Monday, November 24, 2008

Highway Robbery!


Thanks to all the mop-moving and card-playing, we've got a pretty decent narrative for a skirmish game that we might otherwise never have had. I was going to work out some clever system for raiders moving around, scouts, ambushes, etc. but then decided 'what the hell... I'll just pile a bunch of figures onto a table and see what happens!' It's worked not badly. Below is my not-quite-scientific doodle-sheet which let me come up with ideas. I recommend this, actually, to aid thinking. The only problem is that it's usually impenetrable to anybody save the writer!
From sketching road networks running north to the city, as well as west to the Aschenbach army over the river, things have coalesced around a pair of road junctions. There's the direct route north, which the Luftberg army will want to pass up. This has been covered by a small fieldwork watched by Freicorps troops, no doubt taking a break from some pillaging, plus some cannons in support. Off on each flank was a few hussar detatchments, while slightly to the north was the undetected regiment of IR7 von Dunkel's infantry, ranging a bit far from home and looking for trouble. Due to the small scale of the fight, I upped the scale so each base represented a company, so according to the Kronoskaf website six companies makes up a typical battalion. It's pictured below, with no other figure than von Zaub chatting to von Dunkel.
To attack this, the Luftberg flying column had no guns (too heavy) but a good plethora of light troops to give weight to the core of the force, the IR7 von Stiegl infantry regiment. Having successfully detected the initial Aschenbach positions, a plan was quickly devised. The notion was for a force of Croats to screen the dug-in Freicorps directly to the front, feint with a Hussar raid to the east, then land the killer blow on the west, where von Stiegl's troops could cut the road back to the river and force a rather hurried retreat from the Aschenbach troops who didn't fancy getting cut off from their main army.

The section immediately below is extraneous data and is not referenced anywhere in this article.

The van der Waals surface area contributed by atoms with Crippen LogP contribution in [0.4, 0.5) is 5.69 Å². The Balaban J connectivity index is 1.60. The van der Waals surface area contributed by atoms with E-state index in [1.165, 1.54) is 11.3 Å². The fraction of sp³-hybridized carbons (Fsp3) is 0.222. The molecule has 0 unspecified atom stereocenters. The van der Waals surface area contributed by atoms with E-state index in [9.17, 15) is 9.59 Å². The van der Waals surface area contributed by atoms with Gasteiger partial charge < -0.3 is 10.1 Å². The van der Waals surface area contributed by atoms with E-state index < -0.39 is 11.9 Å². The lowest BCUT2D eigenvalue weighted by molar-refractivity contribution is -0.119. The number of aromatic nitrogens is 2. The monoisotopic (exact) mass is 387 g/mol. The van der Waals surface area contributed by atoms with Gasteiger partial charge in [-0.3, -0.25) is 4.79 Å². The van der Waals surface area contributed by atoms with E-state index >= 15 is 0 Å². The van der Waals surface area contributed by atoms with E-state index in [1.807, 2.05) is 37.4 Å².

Things didn't get off to a great start however, when the main column under General La Spezia's watchful gaze launched it's attack ahead of the lacklustre Hussars on the other flank, who clearly felt that launching a diversionary raid came a poor second to a lie-in. The Aschenbach hussar screen was swiftly brushed aside by the Luftberg HR2 regiment under Schiele. However, poor La Spezia got a bit too carried away and caught an unlucky sabre blow in the skirmish, getting himself carried off to have his wound treated.


Alerted by the din, the reserve of von Dunkel quickly rushed to the sound of the fighting. There was a small hillock behind the junction, and each side rapidly realised that ownership would be crucial. Von Stiegl reached it first however, as the numbers of swarming Hussars cleared the hill and held the enemy back long enough for him to march up.

As the light troops on the east and centre of the road skirmished away, the two regiments formed up and von Zaub urged the bluecoats straight on. With a crash and din of musketry, the two sides blazed away at close range while the light cavalry continued to skirmish on their flank.

The lines wavered as troops fell back from the pounding match, but the generals kept on rallying them back into forming up and returning to the fight.
However, von Stiegl remained master of the heights for the time being, thwarting Aschenbach efofrts to break through long enough for the hussars to rout their rivals and menace the regimental flank. Von Zaub was alert to the danger though, turning a company out to refuse a flank and steady the situation.

However, things were clearly not going his way, and a fighting retreat was in order. The guns were able to escape cleanly up the main road due to the Luftberg hussars' late appearance, and the Freikorps troops held out comfortably in their fieldworks. However, the Croats' draining fire simply wouldn't stop, so before long the Freikorps were well and truly suppressed and just kept their heads down, trying to hold on long enough for the guns to escape. Once this was done, they joined in the general backwards movement and abandoned their works to the swarms of jubilant Croats who rapidly pursued.

Matters rapidly worsened as the hussars on the east flank finally appeared, descending on the Freikorps as they withdrew north. They took heavy losses, but ultimately managed to fend off the horsemen and kept falling back north. Von Dunkel was likewise pulling back, steadily giving ground and fighting all the way, leaving a trail of dead and injured in his wake as he held the whitecoats at arm's length.
The withdrawal was finally complete, with no troops or guns encircled or captured. This was something of a lucky achievement, and von Zaub's excellent performance was applauded by all! Meanwhile Luftberg's army was able to advance undelayed, with the road cleared to the city. Also, with the direct route back to the river cut, von Zaub now faces a protracted roundabout march to try and rejoin his superiors! Yes, the scene below at the crossroads says it all. The main column of the army approaching, Croats occupying the old fieldworks which would have caused such havoc, and swarms of light cavalry fanning out to harry the defeated foe ahead of them!

4 comments:

Frankfurter said...

Ah yes, the dice can provide enough sponinaety ... especially in a solo game!
:)
A

A J Matthews said...

A bloody little skirmish and well-handled by Aschenbach. Maybe they'll be better rewarded by fate in the first major action.

Fitz-Badger said...

Nice battle (er, skirmish) report.

tidders said...

Nice skirmish report and pictures

-- Allan